Calls in Europe to Revive the OSCE
The leader of the German Social Democrats in the Bundestag Rolf Mützenich has called for “a European peace order including Russia, even if this seems illusory at the moment.” He said he hoped for a “pan-European peace order that, as a ‘pluralistic security community,’ excludes war between its members and ultimately overcomes the military alliances.” Mützenich is a close ally of Chancellor Scholz, who has made Russia policy an executive matter.
A similar proposal came from the chairman of the Organization of Security and Cooperation for Europe (OSCE), Polish Foreign Minister Zbigniew Rau, who called for launching a revitalized European security dialogue within that institution. In mid-February, Rau will visit Moscow. A small but potentially important step came also from Deputy U.S. Secretary of State Wendy Sherman, who led the U.S. delegation in the strategic talks with Russia; she consulted the Organization’s Secretary General Helga Schmid about using the OSCE as a platform to de-escalate tensions over Ukraine.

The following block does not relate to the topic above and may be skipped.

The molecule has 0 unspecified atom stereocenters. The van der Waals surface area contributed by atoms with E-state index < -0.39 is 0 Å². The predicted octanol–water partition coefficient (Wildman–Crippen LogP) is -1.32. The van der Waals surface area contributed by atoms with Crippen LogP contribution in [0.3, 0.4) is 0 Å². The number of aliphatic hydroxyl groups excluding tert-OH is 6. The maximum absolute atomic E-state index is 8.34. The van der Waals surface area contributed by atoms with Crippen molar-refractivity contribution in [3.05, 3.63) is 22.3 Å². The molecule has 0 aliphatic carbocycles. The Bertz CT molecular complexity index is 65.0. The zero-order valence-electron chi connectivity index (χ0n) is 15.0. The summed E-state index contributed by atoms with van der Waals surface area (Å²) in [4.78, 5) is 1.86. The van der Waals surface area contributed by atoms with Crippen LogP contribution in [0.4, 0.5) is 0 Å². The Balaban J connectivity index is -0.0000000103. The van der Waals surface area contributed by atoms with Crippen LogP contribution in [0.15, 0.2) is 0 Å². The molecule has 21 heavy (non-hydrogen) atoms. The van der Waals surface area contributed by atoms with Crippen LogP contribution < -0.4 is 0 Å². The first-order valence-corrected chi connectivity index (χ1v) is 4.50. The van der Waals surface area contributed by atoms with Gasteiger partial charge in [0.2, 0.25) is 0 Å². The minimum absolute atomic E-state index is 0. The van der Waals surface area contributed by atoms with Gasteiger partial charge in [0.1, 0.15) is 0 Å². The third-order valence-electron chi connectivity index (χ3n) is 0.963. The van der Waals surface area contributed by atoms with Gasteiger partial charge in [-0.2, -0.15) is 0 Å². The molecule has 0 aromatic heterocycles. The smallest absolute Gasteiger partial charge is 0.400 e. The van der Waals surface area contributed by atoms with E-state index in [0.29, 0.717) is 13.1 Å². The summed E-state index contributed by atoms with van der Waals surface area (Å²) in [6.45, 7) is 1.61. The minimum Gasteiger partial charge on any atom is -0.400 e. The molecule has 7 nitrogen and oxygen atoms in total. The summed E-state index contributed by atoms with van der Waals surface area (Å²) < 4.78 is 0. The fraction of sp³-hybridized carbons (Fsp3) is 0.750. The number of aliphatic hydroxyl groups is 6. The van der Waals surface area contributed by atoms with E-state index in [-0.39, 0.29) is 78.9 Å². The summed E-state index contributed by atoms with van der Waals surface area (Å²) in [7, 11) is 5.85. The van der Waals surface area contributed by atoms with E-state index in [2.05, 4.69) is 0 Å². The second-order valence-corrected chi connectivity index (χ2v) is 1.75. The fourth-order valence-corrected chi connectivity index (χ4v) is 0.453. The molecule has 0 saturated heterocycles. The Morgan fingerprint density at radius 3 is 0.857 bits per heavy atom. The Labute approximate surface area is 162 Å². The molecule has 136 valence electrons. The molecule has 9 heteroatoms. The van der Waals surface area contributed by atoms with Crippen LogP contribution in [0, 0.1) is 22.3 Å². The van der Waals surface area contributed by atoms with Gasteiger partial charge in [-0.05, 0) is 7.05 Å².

Russia has also sought to have the OSCE — comprised of all European countries, including the Central Asian and the Caucasian nations that were former Soviet republics – act as an appropriate forum for discussion of Russian security concerns. Furthermore, Finnish President Sauli Niinistö has gone a step further and called for a summit of all the heads of government and state to be held in 2025, on the 50th anniversary of the signing of the Helsinki Accords, as part effort to revitalize the organization as a means of reducing tension, building trust, and enhancing the security of all of Europe (cf. SAS 51-52/21).